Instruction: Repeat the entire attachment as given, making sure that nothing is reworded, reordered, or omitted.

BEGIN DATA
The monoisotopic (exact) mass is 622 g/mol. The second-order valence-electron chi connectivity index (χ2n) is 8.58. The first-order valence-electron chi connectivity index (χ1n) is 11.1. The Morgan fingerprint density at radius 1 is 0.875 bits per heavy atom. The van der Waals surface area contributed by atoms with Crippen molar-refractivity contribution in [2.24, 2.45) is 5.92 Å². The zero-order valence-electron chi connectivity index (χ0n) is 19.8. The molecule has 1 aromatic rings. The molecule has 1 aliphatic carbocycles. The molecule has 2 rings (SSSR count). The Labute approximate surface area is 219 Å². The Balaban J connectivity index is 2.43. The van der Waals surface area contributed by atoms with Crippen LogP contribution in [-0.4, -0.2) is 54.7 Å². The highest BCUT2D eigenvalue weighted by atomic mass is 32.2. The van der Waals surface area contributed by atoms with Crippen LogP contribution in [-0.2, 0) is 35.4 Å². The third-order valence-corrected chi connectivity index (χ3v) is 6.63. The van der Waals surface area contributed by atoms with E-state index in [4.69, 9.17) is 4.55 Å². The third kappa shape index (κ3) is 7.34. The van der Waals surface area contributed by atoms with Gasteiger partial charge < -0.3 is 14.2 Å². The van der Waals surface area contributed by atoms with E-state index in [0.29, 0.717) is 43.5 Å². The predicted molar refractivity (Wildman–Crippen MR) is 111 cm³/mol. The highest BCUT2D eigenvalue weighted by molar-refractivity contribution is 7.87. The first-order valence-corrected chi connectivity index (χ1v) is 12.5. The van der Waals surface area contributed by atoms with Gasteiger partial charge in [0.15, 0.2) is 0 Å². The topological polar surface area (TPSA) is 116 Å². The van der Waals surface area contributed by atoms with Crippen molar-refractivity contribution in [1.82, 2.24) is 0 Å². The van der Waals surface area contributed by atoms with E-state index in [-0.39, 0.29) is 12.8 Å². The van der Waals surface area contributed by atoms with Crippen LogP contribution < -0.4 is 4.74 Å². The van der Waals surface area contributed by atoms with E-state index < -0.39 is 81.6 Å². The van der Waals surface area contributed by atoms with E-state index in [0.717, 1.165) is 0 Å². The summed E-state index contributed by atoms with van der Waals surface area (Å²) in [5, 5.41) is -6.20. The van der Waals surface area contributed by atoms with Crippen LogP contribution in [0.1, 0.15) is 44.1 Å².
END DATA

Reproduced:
The monoisotopic (exact) mass is 622 g/mol. The second-order valence-electron chi connectivity index (χ2n) is 8.58. The first-order valence-electron chi connectivity index (χ1n) is 11.1. The Morgan fingerprint density at radius 1 is 0.875 bits per heavy atom. The van der Waals surface area contributed by atoms with Crippen molar-refractivity contribution in [2.24, 2.45) is 5.92 Å². The zero-order valence-electron chi connectivity index (χ0n) is 19.8. The molecule has 1 aromatic rings. The molecule has 1 aliphatic carbocycles. The molecule has 2 rings (SSSR count). The Labute approximate surface area is 219 Å². The Balaban J connectivity index is 2.43. The van der Waals surface area contributed by atoms with Crippen LogP contribution in [-0.4, -0.2) is 54.7 Å². The highest BCUT2D eigenvalue weighted by atomic mass is 32.2. The van der Waals surface area contributed by atoms with Crippen LogP contribution in [-0.2, 0) is 35.4 Å². The third-order valence-corrected chi connectivity index (χ3v) is 6.63. The van der Waals surface area contributed by atoms with E-state index in [4.69, 9.17) is 4.55 Å². The third kappa shape index (κ3) is 7.34. The van der Waals surface area contributed by atoms with Gasteiger partial charge < -0.3 is 14.2 Å². The van der Waals surface area contributed by atoms with E-state index in [0.29, 0.717) is 43.5 Å². The predicted molar refractivity (Wildman–Crippen MR) is 111 cm³/mol. The highest BCUT2D eigenvalue weighted by molar-refractivity contribution is 7.87. The first-order valence-corrected chi connectivity index (χ1v) is 12.5. The van der Waals surface area contributed by atoms with Gasteiger partial charge in [0.15, 0.2) is 0 Å². The topological polar surface area (TPSA) is 116 Å². The van der Waals surface area contributed by atoms with Crippen molar-refractivity contribution in [1.82, 2.24) is 0 Å². The van der Waals surface area contributed by atoms with E-state index in [-0.39, 0.29) is 12.8 Å². The van der Waals surface area contributed by atoms with Crippen LogP contribution < -0.4 is 4.74 Å². The van der Waals surface area contributed by atoms with E-state index < -0.39 is 81.6 Å². The van der Waals surface area contributed by atoms with E-state index in [0.717, 1.165) is 0 Å². The summed E-state index contributed by atoms with van der Waals surface area (Å²) in [5, 5.41) is -6.20. The van der Waals surface area contributed by atoms with Crippen LogP contribution in [0.1, 0.15) is 44.1 Å².